Beaumont Health: $43,812 for the third year of a three-year, $131,436 grant to increase the overall health of underinsured and uninsured Brightmoor residents by providing free mobile medical, dental and community support assistance.
Community Foundation for Southeast Michigan: $75,000 for the second year of a two-year, $150,000 grant to support the Early Childhood Funders Collaborative Innovation Fund.
Detroit Wayne County Health Authority: $390,223 for the second year of a three-year, $1,166,223 grant to expand the Nurse Family Partnership in Detroit, in order to decrease infant mortality and increase child wellness.
Ferncare Free Clinic: $7,000 for the third year of a three-year, $21,000 grant to expand the clinic’s hours of operation.
Jewish Family Service – Community CARE: $900 in travel expenses for the second year of a $76,882 grant to educate and organize the Jewish community for effective intervention to prevent suicide and respond to community crises.
Jewish Family Service – Health Care Navigation: $37,500 for the second year of a three-year, $112,500 grant to facilitate the enrollment of low-income and at-risk members of the Jewish community in Healthy Michigan.
Jewish Federation of Metro Detroit – Centennial Challenge: $350,000 in second year grant funds available from the original grant award of $500,000, over three years, to frontload donor grifts in order to provide an immediate payout to support services while a donor’s gift is being fully funded.
Jewish Hospice & Chaplaincy Network: $50,000 for the third year of three-year, $150,000 grant to create sustainability for the organization’s future.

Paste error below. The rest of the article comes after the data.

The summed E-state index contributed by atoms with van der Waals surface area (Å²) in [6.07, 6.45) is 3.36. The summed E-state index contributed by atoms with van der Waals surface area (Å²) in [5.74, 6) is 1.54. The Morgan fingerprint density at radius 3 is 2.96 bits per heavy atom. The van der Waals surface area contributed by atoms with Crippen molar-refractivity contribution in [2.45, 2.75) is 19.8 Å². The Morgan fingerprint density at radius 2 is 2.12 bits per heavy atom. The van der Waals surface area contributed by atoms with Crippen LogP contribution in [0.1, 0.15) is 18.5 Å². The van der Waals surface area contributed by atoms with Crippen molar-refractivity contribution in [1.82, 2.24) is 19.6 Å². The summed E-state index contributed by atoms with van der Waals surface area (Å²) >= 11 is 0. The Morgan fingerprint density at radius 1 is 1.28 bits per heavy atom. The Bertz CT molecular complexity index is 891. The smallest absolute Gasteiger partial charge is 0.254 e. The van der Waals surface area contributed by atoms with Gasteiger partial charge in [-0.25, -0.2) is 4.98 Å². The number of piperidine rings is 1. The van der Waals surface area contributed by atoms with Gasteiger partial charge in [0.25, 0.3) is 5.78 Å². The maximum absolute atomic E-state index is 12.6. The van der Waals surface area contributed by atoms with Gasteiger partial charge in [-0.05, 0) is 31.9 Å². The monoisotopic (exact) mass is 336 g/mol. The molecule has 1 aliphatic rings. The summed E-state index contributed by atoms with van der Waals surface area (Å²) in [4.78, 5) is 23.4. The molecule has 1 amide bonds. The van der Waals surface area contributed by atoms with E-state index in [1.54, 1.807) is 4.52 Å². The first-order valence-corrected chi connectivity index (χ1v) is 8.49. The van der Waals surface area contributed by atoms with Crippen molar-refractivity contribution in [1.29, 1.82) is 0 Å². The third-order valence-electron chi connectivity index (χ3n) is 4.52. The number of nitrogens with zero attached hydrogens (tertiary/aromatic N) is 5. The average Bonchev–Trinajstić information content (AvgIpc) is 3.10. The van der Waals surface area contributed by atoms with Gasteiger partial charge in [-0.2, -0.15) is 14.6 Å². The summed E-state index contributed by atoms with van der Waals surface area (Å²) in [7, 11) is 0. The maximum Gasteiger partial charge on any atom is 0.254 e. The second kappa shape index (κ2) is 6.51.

JVS- Memory Club: $27,401 for the third year of a three-year, $97,130 grant to expand the Memory Club at its Southfield location and at the Jewish Community Center in West Bloomfield to meet increased needs. The grant is contingent upon a growth of at least 50% more participants than the current level, by September 1, 2015. Should this growth fail to occur, the grant will be terminated December 31, 2015.
Kadima: $55,000 for the third year of a three-year, $180,000 grant to help young adults who are diagnosed with mental illness and substance abuse, grow to their maximum potential.
National Council of Jewish Women: $4,800 for the third year of a three-year, $14,750 grant to provide kosher housing for women and their children in need of housing due to domestic abuse.
National Council of the U.S. Society of St. Vincent DePaul: $30,000 for the third year of a three-year, $90,000 grant to support operating expenses for provision of dentures, salary and rent for the dental clinic.
Project Healthy Community: $20,000 for the second year of a three-year, $60,000 grant to hire an administrative assistant to help its volunteers in all operational functions.
Children’s Hospital of Michigan Foundation: $39,995 for the second year of a three-year, $119,985 grant to support the operations of the Hamtramck School-Based Health Center.
About The Jewish Fund
The Jewish Fund was established in 1997 from the sale proceeds of Sinai Hospital to the Detroit Medical Center. Sinai Hospital was a Jewish community funded facility that grew into one of metropolitan Detroit’s top health care institutions. As a legacy of Sinai Hospital, The Jewish Fund continues the tradition of assuring excellent and compassionate care for those in need in Metropolitan Detroit through its annual grant-making. To learn more about The Jewish Fund, visit the website at www.thejewishfund.org.